May 24, 2011 / 5:46 PM / 7 years ago

AIG's lead banks coordinate message

NEW YORK, May 24 (IFR) - Having cleared the decks for the government to recoup its investment, American International Group is in the final leg of the stock sale that could net as much as $10.2bn. The sheer size of the 300m share offering relative to a scant public float and investor uncertainty with operational targets set forth by the insurer are weighing on deal execution.

AIG (AIG.N) shares are down 40 cents, or 1.2%, to $29.58, in midday trading today. Pricing is expected to come this evening to come at a slight discount to last sale.

Bank of America Merrill Lynch, Goldman Sachs and JP Morgan, the active leads, have indicated that investors have expressed interest within the $29-$30 context, though there is price sensitivity within that context. The book is covered within that range, according to sources at more junior levels of the underwriting syndicate.

“The actives are controlling the information,” said one source. “I suspect they have some very large orders and they are trying to convince some of those investors to lift their limits. It’s unusual on secondary sale to go out with information on demand this early.”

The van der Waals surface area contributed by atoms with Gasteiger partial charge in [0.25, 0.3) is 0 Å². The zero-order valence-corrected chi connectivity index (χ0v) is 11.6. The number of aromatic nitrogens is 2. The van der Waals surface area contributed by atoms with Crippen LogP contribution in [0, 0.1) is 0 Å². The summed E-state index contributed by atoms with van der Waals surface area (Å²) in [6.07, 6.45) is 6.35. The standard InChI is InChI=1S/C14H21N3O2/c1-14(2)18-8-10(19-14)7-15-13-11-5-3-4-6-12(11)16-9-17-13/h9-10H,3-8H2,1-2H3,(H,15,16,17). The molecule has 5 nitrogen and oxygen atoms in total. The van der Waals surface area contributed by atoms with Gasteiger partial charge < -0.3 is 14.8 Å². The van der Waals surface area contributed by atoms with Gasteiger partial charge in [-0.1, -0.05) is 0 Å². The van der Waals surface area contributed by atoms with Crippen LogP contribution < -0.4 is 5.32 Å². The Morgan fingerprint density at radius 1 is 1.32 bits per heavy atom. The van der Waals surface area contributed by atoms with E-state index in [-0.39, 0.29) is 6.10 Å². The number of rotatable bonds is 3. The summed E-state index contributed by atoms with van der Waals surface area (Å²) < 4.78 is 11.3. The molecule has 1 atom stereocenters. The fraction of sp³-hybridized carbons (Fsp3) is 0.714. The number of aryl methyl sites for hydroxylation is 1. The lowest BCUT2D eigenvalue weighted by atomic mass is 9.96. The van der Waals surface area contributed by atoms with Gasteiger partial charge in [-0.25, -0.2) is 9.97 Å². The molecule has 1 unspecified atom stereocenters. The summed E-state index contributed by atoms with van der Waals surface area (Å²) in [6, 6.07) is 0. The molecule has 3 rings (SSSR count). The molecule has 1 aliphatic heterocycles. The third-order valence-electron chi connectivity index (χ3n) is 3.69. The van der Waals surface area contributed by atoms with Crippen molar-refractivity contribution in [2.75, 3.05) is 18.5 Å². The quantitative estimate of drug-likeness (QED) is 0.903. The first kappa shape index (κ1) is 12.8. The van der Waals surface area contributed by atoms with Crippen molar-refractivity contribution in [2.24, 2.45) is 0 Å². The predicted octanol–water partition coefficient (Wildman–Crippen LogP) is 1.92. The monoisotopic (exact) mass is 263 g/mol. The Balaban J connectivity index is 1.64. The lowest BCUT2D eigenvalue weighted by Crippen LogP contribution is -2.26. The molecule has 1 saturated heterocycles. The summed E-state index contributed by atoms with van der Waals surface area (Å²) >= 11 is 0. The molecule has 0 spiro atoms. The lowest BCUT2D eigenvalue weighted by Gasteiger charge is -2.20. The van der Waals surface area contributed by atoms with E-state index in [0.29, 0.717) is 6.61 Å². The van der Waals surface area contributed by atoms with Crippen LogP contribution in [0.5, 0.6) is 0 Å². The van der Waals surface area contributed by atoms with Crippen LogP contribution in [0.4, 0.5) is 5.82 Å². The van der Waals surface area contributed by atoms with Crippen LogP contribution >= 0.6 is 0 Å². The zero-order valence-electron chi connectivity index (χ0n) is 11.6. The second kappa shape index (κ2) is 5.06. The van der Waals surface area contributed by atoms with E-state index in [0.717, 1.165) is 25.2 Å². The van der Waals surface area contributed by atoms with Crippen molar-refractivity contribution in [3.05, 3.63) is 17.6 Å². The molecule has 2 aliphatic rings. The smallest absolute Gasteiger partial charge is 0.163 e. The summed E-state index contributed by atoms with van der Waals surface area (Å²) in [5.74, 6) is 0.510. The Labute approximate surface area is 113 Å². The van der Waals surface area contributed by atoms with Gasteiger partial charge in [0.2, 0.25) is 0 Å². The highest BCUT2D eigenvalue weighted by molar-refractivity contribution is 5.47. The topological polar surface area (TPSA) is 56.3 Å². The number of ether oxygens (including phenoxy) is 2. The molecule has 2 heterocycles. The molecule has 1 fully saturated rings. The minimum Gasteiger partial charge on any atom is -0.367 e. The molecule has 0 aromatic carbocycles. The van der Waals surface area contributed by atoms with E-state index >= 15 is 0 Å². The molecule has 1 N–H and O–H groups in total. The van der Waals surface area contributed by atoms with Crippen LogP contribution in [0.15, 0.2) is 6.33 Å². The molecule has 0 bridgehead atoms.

The Treasury is selling 200m shares on the base deal, and an additional 45m shares as part of the underwriter’s over-allotment option. A full sale would reduce the government’s holding to 1.4bn shares, suggesting it could take years to recoup its investment.

To breakeven, the government would need to sell at average prices of $28.72. The Treasury is reluctant to sell at prices below its cost basis, according to sources.

    Yet include 100m shares that the company is itself selling and AIG’s free float would stand at just over 25%, from 7.4% currently. The overhang from additional sales is one factor weighing on deal execution.

    Investors are also concerned over whether AIG will be able to hit operational targets outlined earlier this month by management in its quarterly report. Among those goals, the company is targeting return on equity of above 10% by 2015, from 6.2% in 2010, and mid-teens annual percentage growth in earnings through 2015, from $2.62 reported in 2010.

    If the targets are achieved, AIG is a bargain. At current prices, the insurer’s shares trade at just under two-thirds of book value.

    “There is a show-me attitude toward the business going forward,” said an ECM banker. “Cheap has its lumps,” he added, alluding to potential operational pitfalls going forward.

    Stephen Lacey is deputy bureau chief of IFR Americas

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